A brass button shaped like a rosebud clicked against the cow's lower tooth then snapped off and plopped in the grass.
"Adversity holds the seeds of adventure" was a motto Missy lived by, but really, that was one of her favorite gowns.
"Hello, cow," she crooned, dismayed to witness a red satin bow disappear between the great hairy jaws. She slid by slow inches off the wagon. "Let go of my dress."
Missy shuffled a step forward. The cow was shorter than she was, but weighed Heaven's-own-guess more.
So far, the beast seemed to care for nothing beyond the lovely red-and-white cloth being crushed in its mouth. It didn't even kick at Muff who resembled a snowball-sized fiend, nipping and yapping at the cow's muddy hooves.
If the creature wasn't annoyed enough at Muff to silence him with a kick, perhaps it would be safe to walk right up to it.
Chances are it was someone's large pet, a creature used to being coddled and fed a daily ration of women's apparel.
With a deep, steadying breath, she left the security of the wagon behind.
"There's a good brown cow." She knelt and gripped the hem of her gown in both fists. "I'll take my dress now."
A tug on the fabric made no impression on the beast's dedicated gnawing.
She glanced about. Perhaps help would come trotting over one of the rolling hills.
Drat! Where was a heroic, handsome cowboy when a girl needed him? Surely the plains must be speckled with them. As far as she could see, though, the only movement was the grass bending under the breeze and a building mass of clouds that darkened the afternoon horizon.
She yanked. The cow yanked back, tossing its head. A seam ripped and a snort from the bovine nose sprayed something unpleasant into the air.
Muff snarled. The heifer's gaze swung sideways at him. One stomp of the cloven hoof and the dog would be done for.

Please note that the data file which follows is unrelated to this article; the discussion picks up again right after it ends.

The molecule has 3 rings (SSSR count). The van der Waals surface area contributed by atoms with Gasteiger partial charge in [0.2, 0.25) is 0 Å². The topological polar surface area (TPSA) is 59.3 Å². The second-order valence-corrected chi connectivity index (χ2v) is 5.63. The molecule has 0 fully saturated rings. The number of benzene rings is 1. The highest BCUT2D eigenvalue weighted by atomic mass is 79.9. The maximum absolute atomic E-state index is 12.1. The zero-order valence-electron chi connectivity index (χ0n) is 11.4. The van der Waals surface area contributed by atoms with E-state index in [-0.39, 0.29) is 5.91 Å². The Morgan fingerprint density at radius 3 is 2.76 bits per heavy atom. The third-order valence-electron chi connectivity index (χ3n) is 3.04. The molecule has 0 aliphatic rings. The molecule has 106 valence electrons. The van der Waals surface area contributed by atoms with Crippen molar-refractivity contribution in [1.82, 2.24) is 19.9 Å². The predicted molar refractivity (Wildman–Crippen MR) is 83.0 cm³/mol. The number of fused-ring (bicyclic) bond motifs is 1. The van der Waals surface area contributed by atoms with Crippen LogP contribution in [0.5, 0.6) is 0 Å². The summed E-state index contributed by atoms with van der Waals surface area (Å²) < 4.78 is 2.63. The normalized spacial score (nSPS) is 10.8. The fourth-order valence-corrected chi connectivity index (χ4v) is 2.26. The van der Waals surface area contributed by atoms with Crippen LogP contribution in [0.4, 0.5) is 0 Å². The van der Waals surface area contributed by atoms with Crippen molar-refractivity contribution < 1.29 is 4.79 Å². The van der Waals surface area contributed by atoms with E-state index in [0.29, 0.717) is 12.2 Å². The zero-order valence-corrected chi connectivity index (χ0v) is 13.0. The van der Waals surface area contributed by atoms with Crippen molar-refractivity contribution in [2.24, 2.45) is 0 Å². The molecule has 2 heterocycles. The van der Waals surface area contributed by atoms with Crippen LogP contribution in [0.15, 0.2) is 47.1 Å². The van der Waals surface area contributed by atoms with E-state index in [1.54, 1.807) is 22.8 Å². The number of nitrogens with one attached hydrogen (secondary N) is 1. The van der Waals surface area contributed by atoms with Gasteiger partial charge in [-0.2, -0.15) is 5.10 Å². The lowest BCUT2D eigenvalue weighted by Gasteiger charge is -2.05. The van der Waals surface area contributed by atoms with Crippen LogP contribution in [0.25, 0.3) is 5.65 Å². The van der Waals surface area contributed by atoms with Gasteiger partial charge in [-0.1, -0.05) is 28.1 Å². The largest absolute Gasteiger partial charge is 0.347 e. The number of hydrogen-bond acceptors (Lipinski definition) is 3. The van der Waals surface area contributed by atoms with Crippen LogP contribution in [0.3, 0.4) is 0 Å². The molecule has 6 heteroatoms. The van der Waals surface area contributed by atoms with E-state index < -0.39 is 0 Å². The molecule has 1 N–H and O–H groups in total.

"Come, Muff, come," she commanded.
Muff charged. Missy let go of the dress. She snagged him by the curl of his tail.
The cow snorted and pawed the ground. It lunged.
She scrambled onto the wagon with the heat of a deep "Moo" raising the hair on her neck.
"Quiet, Muff." She clamped her fingers over his muzzle, her breathing quick with the narrow escape. "Hush or I'll toss you right back down to get stepped on."
The beast butted the wagon. Three slats of wood splintered under the impact. Missy scrambled for balance and nearly toppled overboard.
Apparently pleased at having the last say, the cow turned and waddled off, dragging the remains of Missy's dress through the dirt and across the stream.
Perhaps she ought to mount Number Nine and follow the giant until it became bored with her gown and dropped it. The problem would be keeping Muff out of harm's way.
Missy plunked down on a slat of wood. She huffed out a sigh. Apparently not considering the day lost, Muff attempted to scramble out of her lap. He would, no doubt, pursue the bovine filcher over hill and dale if he had the chance.
Grasping the fringe of grimy fur that had fallen over his eyes, she flipped it back and settled him securely in her lap.
"You've lost your pretty blue ribbon, you little scamp. You won't be able to see a thing now."
At least he wouldn't see how the clouds on the horizon seemed to boil and blacken by the second. The sun shining down on the wagon lost its kiss of warmth.
She tried to tug her own ribbon and curls back to the top of her head but they sagged in a steadfast knot halfway down her scalp.
"Adversity does hold the seeds of adventure," she announced to a crushed flower on the ground. Its remaining petal twisted in the breeze.
It would take a bit of creativity to write this adventure so that Suzie would laugh and Mother not swoon.
Gossip was bound to spread. She knew from some experience that embarrassing stories had an uncanny way of speeding across the miles.
It wouldn't do for Edwin to hear that Missy had come trotting down the public streets of Green Island wearing nothing but a dirty shift and toting a bramble-infested, purebred Maltese.
No sooner had Muff settled into a quiet, filthy ball on her lap than he growled and scrambled to his paws, stretching to look taller than he was.
"Now what?" She glanced across the prairie, peering through an afternoon being steadily dimmed by the heavy-hung clouds.
A man appeared over the rise of a distant hill, walking. He spotted her and waved his arm.
She had wished for a bold cowboy to ride to her aid and was a good bit disappointed.
The man, breaking into a trot and shouting, "Hello," looked like a gentleman, with his cravat neatly tied and his polished shoes winking with the last ray of sunshine. His pale cheeks jiggled with his awkward gait.
He might as well have been plucked from her mother's drawing room.